Despite the anti-discriminatory stipulations included as part of Arizona’s immigration enforcement law, President Obama has repeatedly joined with foreign leaders and ethnic pressure groups to condemn the statute as an affront to human rights that enables and encourages racial profiling.
However, Obama’s criticisms of the Arizona legislature are in direct conflict with the actions of his own administration, which has enshrined preferential policies into new federal laws, civil rights activists point out. By contrast, the state lawmakers who have been on the receiving end of White House rebukes have placed on the ballot for voter approval this November an unheralded anti-quota initiative that explicitly outlaws race and gender preferences, the activists point out.
In a joint White House news conference with Mexican President Felipe Calderon this past May, Obama characterized Arizona’s immigration enforcement law, SB 1070, as a “misdirected expression of frustration” that would subject law abiding individuals to unfair racially motivated scrutiny.
Other administration officials, such as Secretary of State Hillary Clinton and Attorney General Eric Holder, have also invoked the specter of racial profiling as a way to delegitimize and discredit state efforts to enforce federal immigration law.
Meanwhile, critics note, Team Obama is advancing race conscious policies on the sly.
Government agencies and private contractors must incorporate racial and gender preferences into their employment practices under Section 342 of the Dodd-Frank finance bill, Diana Furchtgott-Roth, a senior fellow with the Hudson Institute, says. This key provision calls for the creation of at least 20 new Offices of Minority and Women inclusion.
The affected agencies include: The Treasury, the Federal Deposit Insurance Corporation, the Federal Housing Finance Agency, the 12 Federal Reserve regional banks, the Board of Governors of the Fed, the National Credit Union Administration, the Comptroller of the Currency, the Securities and Exchange Commission and the newly created Consumer Financial Protection Bureau.
Federal agents would be responsible for ensuring that an appropriate mix of women and minorities were operating not only in government but also within the workforces of contractors and subcontractors.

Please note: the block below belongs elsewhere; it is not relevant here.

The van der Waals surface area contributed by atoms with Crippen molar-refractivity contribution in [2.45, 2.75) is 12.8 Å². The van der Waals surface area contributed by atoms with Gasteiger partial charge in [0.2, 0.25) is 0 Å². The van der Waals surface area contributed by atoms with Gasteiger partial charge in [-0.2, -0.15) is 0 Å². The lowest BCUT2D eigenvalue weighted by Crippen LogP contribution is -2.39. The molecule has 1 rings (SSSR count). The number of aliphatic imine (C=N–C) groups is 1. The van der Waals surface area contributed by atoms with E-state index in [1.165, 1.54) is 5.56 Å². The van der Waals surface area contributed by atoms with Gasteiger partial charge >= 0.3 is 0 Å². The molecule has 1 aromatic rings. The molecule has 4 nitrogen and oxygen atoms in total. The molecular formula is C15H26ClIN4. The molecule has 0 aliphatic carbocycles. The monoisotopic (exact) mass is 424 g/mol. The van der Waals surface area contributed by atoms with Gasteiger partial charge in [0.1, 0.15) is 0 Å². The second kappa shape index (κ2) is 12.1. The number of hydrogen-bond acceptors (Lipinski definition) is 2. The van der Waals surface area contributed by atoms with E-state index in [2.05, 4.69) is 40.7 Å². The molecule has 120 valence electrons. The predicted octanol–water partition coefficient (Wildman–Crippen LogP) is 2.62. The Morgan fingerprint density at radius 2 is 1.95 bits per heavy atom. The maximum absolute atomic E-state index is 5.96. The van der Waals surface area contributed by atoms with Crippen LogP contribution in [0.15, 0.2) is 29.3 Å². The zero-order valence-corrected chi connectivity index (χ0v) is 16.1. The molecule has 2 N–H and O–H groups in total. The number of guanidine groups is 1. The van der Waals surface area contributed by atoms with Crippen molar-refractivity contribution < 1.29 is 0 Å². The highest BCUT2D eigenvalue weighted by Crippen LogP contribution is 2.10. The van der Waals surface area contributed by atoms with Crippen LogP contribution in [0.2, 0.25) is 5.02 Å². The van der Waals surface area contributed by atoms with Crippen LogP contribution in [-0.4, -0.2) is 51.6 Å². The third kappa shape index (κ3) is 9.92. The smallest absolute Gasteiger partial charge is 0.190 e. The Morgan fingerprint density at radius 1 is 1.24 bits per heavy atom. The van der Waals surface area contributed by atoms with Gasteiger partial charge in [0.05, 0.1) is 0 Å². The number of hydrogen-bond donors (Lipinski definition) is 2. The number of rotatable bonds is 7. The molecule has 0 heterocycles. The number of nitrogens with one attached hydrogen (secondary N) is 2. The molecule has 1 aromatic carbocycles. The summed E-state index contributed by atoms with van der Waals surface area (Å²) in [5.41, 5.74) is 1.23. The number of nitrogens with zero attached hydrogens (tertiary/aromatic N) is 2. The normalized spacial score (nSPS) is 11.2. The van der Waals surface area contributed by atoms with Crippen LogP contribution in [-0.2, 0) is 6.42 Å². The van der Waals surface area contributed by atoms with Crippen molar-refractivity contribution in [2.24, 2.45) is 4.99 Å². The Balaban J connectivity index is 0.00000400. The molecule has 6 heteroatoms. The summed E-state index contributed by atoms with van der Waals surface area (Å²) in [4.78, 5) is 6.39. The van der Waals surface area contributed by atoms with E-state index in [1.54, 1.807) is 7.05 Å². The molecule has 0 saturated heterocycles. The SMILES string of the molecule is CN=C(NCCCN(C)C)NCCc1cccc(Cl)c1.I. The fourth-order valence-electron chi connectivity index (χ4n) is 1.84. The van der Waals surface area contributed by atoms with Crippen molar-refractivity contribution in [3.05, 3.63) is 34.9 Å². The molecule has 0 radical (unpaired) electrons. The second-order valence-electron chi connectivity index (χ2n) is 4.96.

“Section 324’s provisions are broad and vague and are certain to increase inefficiency in federal agencies,” Furchtgott-Roth noted. “To comply, federal agencies are likely to find it easier to employ and contract with less-qualified women and minorities, merely in order to avoid regulatory trouble. This would in turn decrease the agencies’ efficiency, productivity and output, while increasing their costs.”
The bill also calls for employment tests to be applied against “financial institutions, investment banking firms, mortgage banking firms, asset management firms, brokers, dealers, financial services entities, underwriters, accountants, investment consultants and providers of legal services.”
Additionally, racial preferences have been incorporated into the health care bill in a section beginning on page 879 that Arizona Civil Rights Initiative (ACRI) blogger Allan Favish has analyzed and exposed.
This section directs the Health and Human Services secretary to “make grants to, or enter into contracts with, eligible entities . . . to operate a professional training program in the field of family medicine, general internal medicine, general pediatrics, or geriatrics, to provide financial assistance and traineeships and fellowships to those students, interns, residents or physicians who plan to work in or teach in the field of family medicine, general internal medicine, general pediatrics, or geriatrics.”
Continuing on pg. 881 the bill further declares:
“In awarding grants or contracts under this section, the Secretary shall give preference to entities that have a demonstrated record of the following: . . . Training individuals who are from underrepresented minority groups or disadvantaged backgrounds.”
NEXT: The Obama administration’s political calculus